The .start() method starts the external process, and the inputStream property of the process is used to read its output. We create a BufferedReader and loop through each line of the output using readLine(). Finally, we wait for the external command to finish using .waitFor() and print its exit code.


Replace "ls -l" with the desired command you want to execute.


How to invoke a command and retrieve its output in Kotlin?

In Kotlin, you can use the ProcessBuilder class to invoke a command and retrieve its output. Here's an example:

 1
 2
 3
 4
 5
 6
 7
 8
 9
10
11
12
13
14
import java.io.BufferedReader
import java.io.InputStreamReader

fun main() {
    val command = "ls -l"  // Replace with your desired command
    
    val process = ProcessBuilder(command.split(" "))
        .redirectOutput(ProcessBuilder.Redirect.PIPE)
        .start()
    
    val output = process.inputStream.bufferedReader().use(BufferedReader::readText)
    
    println("Command output:\n$output")
}


In this example, we use the ProcessBuilder to start a process with the desired command. We redirect the output of the process to a pipe and then read the output using a BufferedReader.


Note that you need to specify the command you want to invoke by replacing "ls -l" in the above example. This is just an example command to list files in the current directory.


How to extract exec output in Kotlin?

In Kotlin, you can use the ProcessBuilder class to execute a command and then extract the output. Here is an example:

 1
 2
 3
 4
 5
 6
 7
 8
 9
10
11
12
13
14
15
16
17
18
19
20
21
import java.io.BufferedReader
import java.io.InputStreamReader

fun main() {
    val command = "ls"

    val process = ProcessBuilder(command)
        .redirectErrorStream(true)
        .start()

    val outputStream = process.inputStream
    val reader = BufferedReader(InputStreamReader(outputStream))
    var line: String?

    while (reader.readLine().also { line = it } != null) {
        println(line)
    }

    val exitCode = process.waitFor()
    println("Exit code: $exitCode")
}


In this example, we are executing the "ls" command and printing the output to the console. The redirectErrorStream(true) method ensures that the error stream is merged with the input stream so that we can read both streams from the same InputStream. The waitFor() method is used to wait for the process to complete and get the exit code.


You can replace the "ls" command with any other command you want to execute.


What is the recommended way to retrieve exec output in Kotlin?

In Kotlin, you can retrieve the output of an executed command by using the ProcessBuilder class from the Java standard library. Here's an example:

 1
 2
 3
 4
 5
 6
 7
 8
 9
10
11
12
13
14
15
16
17
18
19
20
21
22
import java.io.BufferedReader
import java.io.InputStreamReader

fun main() {
    val command = "ls" // Replace with your desired command
    
    val process = ProcessBuilder(command.split("\\s".toRegex())) // Splits the command into individual arguments
        .redirectOutput(ProcessBuilder.Redirect.PIPE) // Redirects the output to a pipe
        .start() // Starts the process
        
    val reader = BufferedReader(InputStreamReader(process.inputStream))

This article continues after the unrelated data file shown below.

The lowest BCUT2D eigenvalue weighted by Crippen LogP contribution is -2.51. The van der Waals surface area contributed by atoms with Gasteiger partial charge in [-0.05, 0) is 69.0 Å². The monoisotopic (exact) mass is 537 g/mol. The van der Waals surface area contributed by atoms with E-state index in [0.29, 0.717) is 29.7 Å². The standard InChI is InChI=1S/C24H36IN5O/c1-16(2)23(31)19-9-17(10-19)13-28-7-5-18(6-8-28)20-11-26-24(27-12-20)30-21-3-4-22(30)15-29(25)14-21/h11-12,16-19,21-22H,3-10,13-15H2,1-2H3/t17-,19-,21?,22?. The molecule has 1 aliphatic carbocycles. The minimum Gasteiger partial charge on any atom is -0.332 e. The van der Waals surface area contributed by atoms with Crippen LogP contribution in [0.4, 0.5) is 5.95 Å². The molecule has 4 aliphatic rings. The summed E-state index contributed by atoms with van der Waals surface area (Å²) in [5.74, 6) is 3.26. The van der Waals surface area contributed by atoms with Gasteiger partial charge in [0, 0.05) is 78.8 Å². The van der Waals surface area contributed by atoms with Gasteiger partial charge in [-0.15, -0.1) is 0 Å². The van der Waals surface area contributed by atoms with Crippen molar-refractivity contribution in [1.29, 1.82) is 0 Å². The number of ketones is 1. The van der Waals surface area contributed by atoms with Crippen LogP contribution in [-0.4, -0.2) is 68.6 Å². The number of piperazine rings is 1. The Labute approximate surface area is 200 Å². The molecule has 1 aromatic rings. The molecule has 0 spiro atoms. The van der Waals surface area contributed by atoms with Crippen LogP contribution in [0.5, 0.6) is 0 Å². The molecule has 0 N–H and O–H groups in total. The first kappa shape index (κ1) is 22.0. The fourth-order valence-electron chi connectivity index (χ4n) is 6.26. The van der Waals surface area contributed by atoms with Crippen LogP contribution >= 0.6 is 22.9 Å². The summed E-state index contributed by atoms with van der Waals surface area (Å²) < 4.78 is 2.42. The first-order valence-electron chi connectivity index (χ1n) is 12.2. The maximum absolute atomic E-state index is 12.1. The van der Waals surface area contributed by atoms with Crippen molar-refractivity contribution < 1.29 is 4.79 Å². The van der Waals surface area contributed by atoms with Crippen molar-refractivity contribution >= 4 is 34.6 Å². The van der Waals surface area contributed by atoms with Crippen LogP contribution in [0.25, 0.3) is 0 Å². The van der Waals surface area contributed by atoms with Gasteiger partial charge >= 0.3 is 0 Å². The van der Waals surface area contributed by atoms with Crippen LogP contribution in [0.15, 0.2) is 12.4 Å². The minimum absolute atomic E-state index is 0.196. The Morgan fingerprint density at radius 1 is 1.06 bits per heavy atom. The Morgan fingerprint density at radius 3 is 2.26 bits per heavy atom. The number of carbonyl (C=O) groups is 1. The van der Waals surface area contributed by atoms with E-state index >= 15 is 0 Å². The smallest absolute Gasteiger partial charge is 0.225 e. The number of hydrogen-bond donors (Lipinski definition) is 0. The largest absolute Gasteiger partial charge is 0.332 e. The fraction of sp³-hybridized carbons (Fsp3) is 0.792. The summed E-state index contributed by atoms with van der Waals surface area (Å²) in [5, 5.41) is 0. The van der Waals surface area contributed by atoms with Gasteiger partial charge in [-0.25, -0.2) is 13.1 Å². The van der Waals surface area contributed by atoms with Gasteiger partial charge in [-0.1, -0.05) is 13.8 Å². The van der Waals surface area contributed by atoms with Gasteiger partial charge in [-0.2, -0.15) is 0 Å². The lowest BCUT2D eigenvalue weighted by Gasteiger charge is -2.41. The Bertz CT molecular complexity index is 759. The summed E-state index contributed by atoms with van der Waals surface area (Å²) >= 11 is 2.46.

var line: String?
    
    while (reader.readLine().also { line = it } != null) {
        println(line) // Prints each line of output
    }
    
    // Waits for the process to complete
    val exitCode = process.waitFor() 
    
    println("Process exit code: $exitCode")
}


In this example, the ProcessBuilder is used to create and start a process with the specified command. The output of the process is then redirected to an input stream, which is read line by line using a BufferedReader. Each line of output is printed, and the process's exit code is retrieved using process.waitFor().


You can replace the command variable with your desired command, such as "echo Hello, World!" or any other executable command.


How to access exec output in Kotlin?

To access the output of an executed command in Kotlin, you can use the Runtime.getRuntime().exec() method. Here's an example of how you can do it:

 1
 2
 3
 4
 5
 6
 7
 8
 9
10
11
12
13
14
15
16
17
18
import java.io.BufferedReader
import java.io.InputStreamReader

fun main() {
    val command = "ls" // Replace it with your desired command

    val process = Runtime.getRuntime().exec(command)

    val output = StringBuffer()
    val reader = BufferedReader(InputStreamReader(process.inputStream))
    var line: String?
    while (reader.readLine().also { line = it } != null) {
        output.append("$line\n")
    }
    val result = output.toString()

    println(result)
}


In this example, we execute the ls command to list the files and directories in the current directory. The output of the executed command is read line by line from the process's input stream and stored in the output StringBuffer. Finally, we convert the contents of output to a String using toString() and print it.


Note: Depending on the command you are executing, you may need to handle the error stream as well by reading from process.errorStream in a similar way.

Facebook Twitter LinkedIn Whatsapp Pocket

Related Posts:

To execute terminal commands from Golang, you can use the os/exec package which allows executing system commands. Here is a simple approach to achieving this:Import the necessary package: import &#34;os/exec&#34; Use the Command function from os/exec to create...
To pass a variable value to a shell script from Go, you can use the os/exec package in Go. The following steps outline how you can achieve this:Import the necessary packages: import ( &#34;os&#34; &#34;os/exec&#34; ) Set the variable value in Go: variable :=...
To multiply a list in Kotlin, you can use the map function along with the &#34;*&#34; operator. Here&#39;s an example: fun main() { val numbers = listOf(1, 2, 3, 4, 5) val multipliedNumbers = numbers.map { it * 2 } println(multipliedNumbe...